Intermittent fasting, commonly referred to as IF, has become all the rage lately, and it doesn't look like the trend is going away anytime soon. The practice of intermittent fasting, or time-restricted feeding, is when a person limits the period of time in which they consume calories down to a limited number of hours. So for example, I practice IF with an eight-hour eating window, which means that I will only eat between the hours of 12 p.m. and 8 p.m.
A 2018 review of intermittent fasting in obese people showed that reducing calorie intake one to six days per week over at least 12 weeks was effective for reducing body weight on an average of 7 kilograms (15 lb); the results were not different from a simple calorie restricted diet, and the clinical trials reviewed were run mostly on middle-aged women from the US and the UK, limiting interpretation of the results. Intermittent fasting has not been studied in children, the elderly, or underweight people, and could be harmful in these populations.
As a functional medicine practitioner, I see a wide range of health problems that all stem from chronic inflammation. And while acute inflammation is a natural and healthy response to help fight off pathogenic bacteria and infections, long-term chronic inflammation that doesn’t subside when the threat is gone can contribute to everything from autoimmune conditions to cancer.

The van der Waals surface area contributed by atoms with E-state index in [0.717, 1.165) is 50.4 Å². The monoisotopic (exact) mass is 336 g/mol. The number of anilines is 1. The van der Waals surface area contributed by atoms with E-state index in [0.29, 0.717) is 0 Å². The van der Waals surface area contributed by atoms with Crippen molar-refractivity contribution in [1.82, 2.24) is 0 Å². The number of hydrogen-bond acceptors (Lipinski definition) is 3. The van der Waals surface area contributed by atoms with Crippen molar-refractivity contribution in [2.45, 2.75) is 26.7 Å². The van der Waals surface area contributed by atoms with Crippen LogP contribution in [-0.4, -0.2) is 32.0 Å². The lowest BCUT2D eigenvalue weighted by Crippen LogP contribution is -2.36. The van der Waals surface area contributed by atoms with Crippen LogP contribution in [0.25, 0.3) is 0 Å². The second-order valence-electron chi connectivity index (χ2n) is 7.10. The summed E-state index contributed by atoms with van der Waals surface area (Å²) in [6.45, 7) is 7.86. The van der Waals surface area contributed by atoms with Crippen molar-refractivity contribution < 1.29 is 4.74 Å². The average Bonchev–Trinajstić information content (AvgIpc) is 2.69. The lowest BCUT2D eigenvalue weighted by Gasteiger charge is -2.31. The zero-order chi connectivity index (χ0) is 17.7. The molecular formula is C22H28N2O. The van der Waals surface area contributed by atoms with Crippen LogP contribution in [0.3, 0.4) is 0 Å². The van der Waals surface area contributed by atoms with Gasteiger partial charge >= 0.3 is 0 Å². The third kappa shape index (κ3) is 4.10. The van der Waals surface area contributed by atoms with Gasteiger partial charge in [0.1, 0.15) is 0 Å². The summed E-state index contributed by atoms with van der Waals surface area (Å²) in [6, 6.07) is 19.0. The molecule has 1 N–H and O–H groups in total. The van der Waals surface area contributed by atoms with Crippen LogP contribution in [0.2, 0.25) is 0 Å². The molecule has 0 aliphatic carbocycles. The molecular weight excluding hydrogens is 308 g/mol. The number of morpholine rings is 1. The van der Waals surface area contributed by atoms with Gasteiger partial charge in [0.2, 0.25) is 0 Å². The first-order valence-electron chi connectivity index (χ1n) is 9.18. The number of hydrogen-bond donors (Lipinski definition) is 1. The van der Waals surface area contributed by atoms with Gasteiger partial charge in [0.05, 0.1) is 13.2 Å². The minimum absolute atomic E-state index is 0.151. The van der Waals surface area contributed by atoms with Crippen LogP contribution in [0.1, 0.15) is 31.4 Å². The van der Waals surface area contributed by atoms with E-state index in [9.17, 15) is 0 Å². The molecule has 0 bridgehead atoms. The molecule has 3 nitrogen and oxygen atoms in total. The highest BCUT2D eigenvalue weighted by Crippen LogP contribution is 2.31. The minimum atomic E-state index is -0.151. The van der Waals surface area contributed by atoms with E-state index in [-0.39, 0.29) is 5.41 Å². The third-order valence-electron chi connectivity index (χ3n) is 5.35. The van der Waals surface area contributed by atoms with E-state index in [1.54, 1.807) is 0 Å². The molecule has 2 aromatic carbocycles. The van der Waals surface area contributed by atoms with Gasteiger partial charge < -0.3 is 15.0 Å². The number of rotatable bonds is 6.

The fasting phase of The Warrior Diet is really more about “undereating.” During the 20-hour fast, you can eat a few servings of raw fruit or veggies, fresh juice, and a few servings of protein, if desired. This is supposed to maximize the Sympathetic Nervous System’s “fight or flight” response, which is intended to promote alertness, boost energy, and stimulate fat burning.
With all of these drawbacks, you may be wondering: could you (and would you still want to) practice intermittent fasting as a female? If you take a more relaxed approach, the answer is yes. When done within a briefer timeframe, intermittent fasting may still help you reach your weight loss goals and provide the other benefits previously mentioned, without messing up your hormones.
Mackenzie has worked in several branches of a very popular national chain of coffee shops and has experience with customers trying to comply with a variety of diets. Keto, Whole30, Vegan, and many more. She says that she and her staff have learned a number of tricks to help customers who struggle with switching to black coffee after drinking their favorite “Large Caramel Cappuccino with Whipped Cream” for years!
Not only that, but growth hormone is increased during fasted states (both during sleep and after a period of fasting). Combine this increased growth hormone secretion:, the decrease in insulin production (and thus increase in insulin sensitivity ), and you’re essentially priming your body for muscle growth and fat loss with intermittent fasting.